MENTAL health charity Scope has started its formal consultation about the future of the Douglas Arter Centre in Salisbury.

The charity plans to close the centre, which is home to nine severely disabled adults.

The idea has been met with outrage by residents’ families and former staff, who launched a campaign to save it.

But Scope is pressing ahead with its consultation, which is running until the end of August.

A spokesman for the charity said: “Last year we made residents, families and staff aware of our proposal to close the residential service at the Douglas Arter Centre.

“Since then we have been talking and listening to people who live there, their families and advocates. We will now begin formally consulting with everyone affected.

“Scope reviewed all of its care homes last year to see which ones need to change.

“We are proposing to close the residential service at the Douglas Arter Centre, because we don’t believe the care home is good enough for disabled people in 2014.

“It’s an old fashioned 1970s care home where it’s really difficult for residents to have privacy.

“Its location makes it very difficult for residents to be part of the local community.

“We understand that the proposal has caused a lot of anxiety for residents and their families.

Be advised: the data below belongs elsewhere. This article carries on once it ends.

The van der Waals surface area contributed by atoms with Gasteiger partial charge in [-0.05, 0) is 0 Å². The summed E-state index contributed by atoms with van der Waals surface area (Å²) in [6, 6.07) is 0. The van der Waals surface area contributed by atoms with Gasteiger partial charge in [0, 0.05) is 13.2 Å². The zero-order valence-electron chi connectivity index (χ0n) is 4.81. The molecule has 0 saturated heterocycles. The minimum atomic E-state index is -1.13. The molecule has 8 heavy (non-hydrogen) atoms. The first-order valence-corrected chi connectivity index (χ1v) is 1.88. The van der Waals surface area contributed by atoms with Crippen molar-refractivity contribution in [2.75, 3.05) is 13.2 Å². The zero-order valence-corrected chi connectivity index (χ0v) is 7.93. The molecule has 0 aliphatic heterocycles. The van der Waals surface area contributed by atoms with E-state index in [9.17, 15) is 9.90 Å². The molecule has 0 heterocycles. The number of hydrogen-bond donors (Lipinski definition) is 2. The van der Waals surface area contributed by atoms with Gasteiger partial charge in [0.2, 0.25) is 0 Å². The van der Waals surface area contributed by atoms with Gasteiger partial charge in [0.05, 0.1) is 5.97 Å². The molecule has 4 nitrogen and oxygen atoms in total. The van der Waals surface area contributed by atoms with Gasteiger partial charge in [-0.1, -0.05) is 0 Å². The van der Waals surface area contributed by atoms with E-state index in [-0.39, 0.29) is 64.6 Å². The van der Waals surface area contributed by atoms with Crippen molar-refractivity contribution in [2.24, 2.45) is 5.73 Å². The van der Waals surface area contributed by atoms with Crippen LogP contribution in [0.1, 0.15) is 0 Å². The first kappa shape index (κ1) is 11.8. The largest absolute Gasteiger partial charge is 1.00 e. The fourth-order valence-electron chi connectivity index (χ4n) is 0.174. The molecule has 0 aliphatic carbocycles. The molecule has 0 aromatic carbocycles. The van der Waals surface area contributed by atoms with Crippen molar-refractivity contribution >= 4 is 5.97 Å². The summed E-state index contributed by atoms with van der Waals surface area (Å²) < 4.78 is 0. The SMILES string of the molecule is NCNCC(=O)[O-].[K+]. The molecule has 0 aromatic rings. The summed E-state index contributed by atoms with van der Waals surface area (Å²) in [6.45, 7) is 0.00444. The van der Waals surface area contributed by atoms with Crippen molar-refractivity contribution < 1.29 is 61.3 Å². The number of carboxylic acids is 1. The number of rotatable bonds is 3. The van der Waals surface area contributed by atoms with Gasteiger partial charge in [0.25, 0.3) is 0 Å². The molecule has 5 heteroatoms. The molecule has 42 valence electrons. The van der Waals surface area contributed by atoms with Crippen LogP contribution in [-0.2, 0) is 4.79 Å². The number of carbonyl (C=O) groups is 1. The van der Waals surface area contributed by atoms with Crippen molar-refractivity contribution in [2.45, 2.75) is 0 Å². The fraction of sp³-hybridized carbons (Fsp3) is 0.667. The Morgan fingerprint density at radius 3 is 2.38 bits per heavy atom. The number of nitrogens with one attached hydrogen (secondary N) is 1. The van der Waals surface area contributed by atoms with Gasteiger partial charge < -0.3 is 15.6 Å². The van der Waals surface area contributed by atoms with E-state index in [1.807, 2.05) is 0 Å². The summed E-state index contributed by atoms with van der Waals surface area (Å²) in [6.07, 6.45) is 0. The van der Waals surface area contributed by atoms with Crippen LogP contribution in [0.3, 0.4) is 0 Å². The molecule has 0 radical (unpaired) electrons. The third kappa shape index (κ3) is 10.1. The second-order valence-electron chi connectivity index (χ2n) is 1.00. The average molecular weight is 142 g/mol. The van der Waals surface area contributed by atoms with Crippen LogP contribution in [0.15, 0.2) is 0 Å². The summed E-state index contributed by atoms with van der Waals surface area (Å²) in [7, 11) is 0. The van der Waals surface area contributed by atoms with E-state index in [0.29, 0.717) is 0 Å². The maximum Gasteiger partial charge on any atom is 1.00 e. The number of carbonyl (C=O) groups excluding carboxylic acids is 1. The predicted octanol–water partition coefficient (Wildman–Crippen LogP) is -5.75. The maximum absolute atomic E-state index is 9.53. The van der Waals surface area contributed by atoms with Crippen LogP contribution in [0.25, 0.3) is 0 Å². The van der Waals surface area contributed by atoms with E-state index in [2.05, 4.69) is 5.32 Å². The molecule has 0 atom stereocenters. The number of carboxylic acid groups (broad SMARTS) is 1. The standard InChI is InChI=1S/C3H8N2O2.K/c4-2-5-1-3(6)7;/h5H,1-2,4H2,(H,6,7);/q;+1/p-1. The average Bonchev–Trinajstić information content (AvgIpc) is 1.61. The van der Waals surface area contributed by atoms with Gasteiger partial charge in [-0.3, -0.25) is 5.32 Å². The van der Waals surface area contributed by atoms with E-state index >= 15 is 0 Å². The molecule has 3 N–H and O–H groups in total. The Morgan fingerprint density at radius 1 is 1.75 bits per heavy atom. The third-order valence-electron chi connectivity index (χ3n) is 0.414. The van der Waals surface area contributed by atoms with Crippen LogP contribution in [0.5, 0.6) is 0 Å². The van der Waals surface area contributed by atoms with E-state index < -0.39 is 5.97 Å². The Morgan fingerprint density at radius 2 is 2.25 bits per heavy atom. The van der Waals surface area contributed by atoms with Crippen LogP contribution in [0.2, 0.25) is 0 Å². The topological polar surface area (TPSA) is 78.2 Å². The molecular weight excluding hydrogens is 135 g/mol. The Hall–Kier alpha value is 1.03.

“We are committed to talking to residents and families, and have been doing so since October last year, so that they have the opportunity to share their views.”

But those fighting the closure say that many of the residents are settled and happy at the Douglas Arter Centre and will not want to move. They are concerned there are no alternative homes nearby.

Many of the residents are not able to speak and their families say moving towards more “independent living” will cause them additional distress.

At its last Care Quality Commission inspection the Douglas Arter Centre passed with flying colours and staff were praised for the high quality of care they provide.

About 39 jobs will be lost if the residential side of the centre shuts next year.

The neighbouring day centre is not expected to be affected.

The Douglas Arter Centre was funded by local people who raised £500,000.

Campaigner Merrin Holroyd, who is opposing the closure, has written to the chairman of Scope’s trustees Alice Maynard urging the charity to reconsider.

“The Douglas Arter Centre houses nine people with multiple disabilities and multiple needs. It is not old-fashioned – although bits of it do need upgrading,” she wrote.

“It is not isolated – it is situated on land owned by Salisbury District Hospital next door and is on a direct bus route to the town centre.

“What right do you, the other trustees and the chief executive have in ordering the closure of this residential home? “My understanding is that not a penny was given by Scope – and if it was, it was money given to Scope by generous donors. Have you consulted anyone other than yourselves?”